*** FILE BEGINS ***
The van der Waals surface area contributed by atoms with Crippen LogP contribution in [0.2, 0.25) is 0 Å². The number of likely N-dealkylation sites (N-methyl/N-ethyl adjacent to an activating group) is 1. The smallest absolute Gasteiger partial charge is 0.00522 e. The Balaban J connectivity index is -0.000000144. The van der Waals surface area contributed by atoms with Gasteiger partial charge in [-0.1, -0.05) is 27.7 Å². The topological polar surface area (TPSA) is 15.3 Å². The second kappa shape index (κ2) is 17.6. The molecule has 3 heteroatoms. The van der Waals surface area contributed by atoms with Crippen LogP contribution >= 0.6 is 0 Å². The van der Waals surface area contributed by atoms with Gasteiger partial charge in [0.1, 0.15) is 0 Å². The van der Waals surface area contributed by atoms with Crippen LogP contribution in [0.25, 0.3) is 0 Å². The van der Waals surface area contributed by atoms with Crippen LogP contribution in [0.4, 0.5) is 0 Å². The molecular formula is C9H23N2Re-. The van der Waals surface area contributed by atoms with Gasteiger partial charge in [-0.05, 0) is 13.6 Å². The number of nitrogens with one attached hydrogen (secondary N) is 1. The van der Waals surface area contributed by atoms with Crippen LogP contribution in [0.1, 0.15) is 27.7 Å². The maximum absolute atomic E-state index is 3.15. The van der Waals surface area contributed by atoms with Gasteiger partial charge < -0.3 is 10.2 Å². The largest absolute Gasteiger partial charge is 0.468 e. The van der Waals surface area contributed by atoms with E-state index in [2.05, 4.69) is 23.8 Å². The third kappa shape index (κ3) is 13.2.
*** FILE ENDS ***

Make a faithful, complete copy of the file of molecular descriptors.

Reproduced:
The van der Waals surface area contributed by atoms with Crippen LogP contribution in [0.2, 0.25) is 0 Å². The number of likely N-dealkylation sites (N-methyl/N-ethyl adjacent to an activating group) is 1. The smallest absolute Gasteiger partial charge is 0.00522 e. The Balaban J connectivity index is -0.000000144. The van der Waals surface area contributed by atoms with Gasteiger partial charge in [-0.1, -0.05) is 27.7 Å². The topological polar surface area (TPSA) is 15.3 Å². The second kappa shape index (κ2) is 17.6. The molecule has 3 heteroatoms. The van der Waals surface area contributed by atoms with Crippen LogP contribution >= 0.6 is 0 Å². The van der Waals surface area contributed by atoms with Gasteiger partial charge in [0.1, 0.15) is 0 Å². The van der Waals surface area contributed by atoms with Crippen LogP contribution in [0.25, 0.3) is 0 Å². The van der Waals surface area contributed by atoms with Crippen LogP contribution in [0.4, 0.5) is 0 Å². The molecular formula is C9H23N2Re-. The van der Waals surface area contributed by atoms with Gasteiger partial charge in [-0.05, 0) is 13.6 Å². The number of nitrogens with one attached hydrogen (secondary N) is 1. The van der Waals surface area contributed by atoms with Crippen LogP contribution in [0.1, 0.15) is 27.7 Å². The maximum absolute atomic E-state index is 3.15. The van der Waals surface area contributed by atoms with Gasteiger partial charge < -0.3 is 10.2 Å². The largest absolute Gasteiger partial charge is 0.468 e. The van der Waals surface area contributed by atoms with E-state index in [2.05, 4.69) is 23.8 Å². The third kappa shape index (κ3) is 13.2.